Ayn Rand Institute, Big government, incentives, Inequality, John Cochrane, Police Power, Political contributions, Redistribution, rent seeking, statism, Steve Simpson, Thomas Piketty, Wall Street Journal
Most would agree that power corrupts. Some believe that greater wealth begets power, yet they cling to a naive hope that larger government can protect against “evil” private accretion. These well-intentioned souls forget that those holding power in government will not always have preferences that match their own. More importantly, they fail to account for the real-world implications of concentrating power in the public sector, conveniently forgetting that “control” itself is a problematic solution to the perceived “problem” of private power. They would grant ever more controlling authority to an entity possessing the police power, managed by politicians, employees and technocrats with their own incentives for accretion. Public administrative power is often exercised by rule-making, asserting more control over private affairs. It usually results in the granting of favors and favorable treatment, compensable in various ways, to certain private parties. Big government begets big rent seeking and the subjugation of market discipline in favor of privilege. It’s a devil’s playground.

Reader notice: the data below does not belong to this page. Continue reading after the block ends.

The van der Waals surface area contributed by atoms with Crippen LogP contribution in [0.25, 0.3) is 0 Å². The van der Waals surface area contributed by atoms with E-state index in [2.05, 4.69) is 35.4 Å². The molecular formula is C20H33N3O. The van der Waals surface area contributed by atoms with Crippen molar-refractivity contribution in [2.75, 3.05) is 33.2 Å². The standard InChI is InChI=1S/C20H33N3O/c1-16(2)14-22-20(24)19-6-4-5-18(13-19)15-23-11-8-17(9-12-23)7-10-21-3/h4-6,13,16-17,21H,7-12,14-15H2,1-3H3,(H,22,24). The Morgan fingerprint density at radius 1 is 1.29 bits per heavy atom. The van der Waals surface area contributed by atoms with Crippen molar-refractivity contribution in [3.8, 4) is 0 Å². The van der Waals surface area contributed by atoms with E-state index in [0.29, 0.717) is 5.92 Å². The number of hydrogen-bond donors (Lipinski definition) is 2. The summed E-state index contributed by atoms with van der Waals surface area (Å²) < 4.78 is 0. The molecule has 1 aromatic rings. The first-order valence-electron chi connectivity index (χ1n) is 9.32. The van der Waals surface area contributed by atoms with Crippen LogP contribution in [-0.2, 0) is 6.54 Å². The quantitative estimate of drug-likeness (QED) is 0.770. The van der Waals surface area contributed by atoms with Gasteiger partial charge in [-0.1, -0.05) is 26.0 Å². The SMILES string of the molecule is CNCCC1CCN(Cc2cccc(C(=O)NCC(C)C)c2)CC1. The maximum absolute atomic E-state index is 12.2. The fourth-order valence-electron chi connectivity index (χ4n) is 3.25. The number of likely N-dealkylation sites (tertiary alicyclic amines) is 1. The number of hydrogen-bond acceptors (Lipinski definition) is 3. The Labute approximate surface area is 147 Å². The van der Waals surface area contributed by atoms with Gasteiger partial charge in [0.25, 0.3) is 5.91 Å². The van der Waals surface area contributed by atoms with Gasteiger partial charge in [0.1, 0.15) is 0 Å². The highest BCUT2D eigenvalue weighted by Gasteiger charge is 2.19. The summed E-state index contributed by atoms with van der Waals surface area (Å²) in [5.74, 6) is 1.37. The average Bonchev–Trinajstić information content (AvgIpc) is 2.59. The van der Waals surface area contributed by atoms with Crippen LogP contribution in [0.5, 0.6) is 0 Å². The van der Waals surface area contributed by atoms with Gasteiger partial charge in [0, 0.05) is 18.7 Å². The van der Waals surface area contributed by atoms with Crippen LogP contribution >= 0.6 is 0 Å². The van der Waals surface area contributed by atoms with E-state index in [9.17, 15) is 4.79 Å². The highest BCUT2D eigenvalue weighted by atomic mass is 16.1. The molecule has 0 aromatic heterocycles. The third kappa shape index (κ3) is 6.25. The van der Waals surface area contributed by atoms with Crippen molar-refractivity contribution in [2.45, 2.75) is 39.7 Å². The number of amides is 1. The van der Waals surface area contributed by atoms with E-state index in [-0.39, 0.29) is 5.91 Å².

The confusion of the statists, if I can be so charitable, now extends to the desire for control over the related issues of wealth inequality and political contributions. John Cochrane, an economist from the University of Chicago, has an interesting piece on these topics on wsj.com entitled “What the Inequality Warriors Really Want” (if this is gated, try googling the author and title). He points out some of the obvious hypocrisies of those calling for more government control, including limits on political spending:
“… the inequality warriors want the government to confiscate wealth and control incomes so that wealthy individuals cannot influence politics in directions they don’t like. Koch brothers, no. Public-employee unions, yes. This goal, at least, makes perfect logical sense. And it is truly scary.”
The presumption that redistribution of income and wealth can be achieved at low cost ignores the terrible incentives that such policies create for both the nominal losers and winners. In the real world, redistribution is not zero-sum; it is negative sum with compounding. Steve Simpson of the Ayn Rand Institute has some further thoughts on Cochrane’s piece as well as the work of Thomas Piketty, the new intellectual light of the redistributive statists.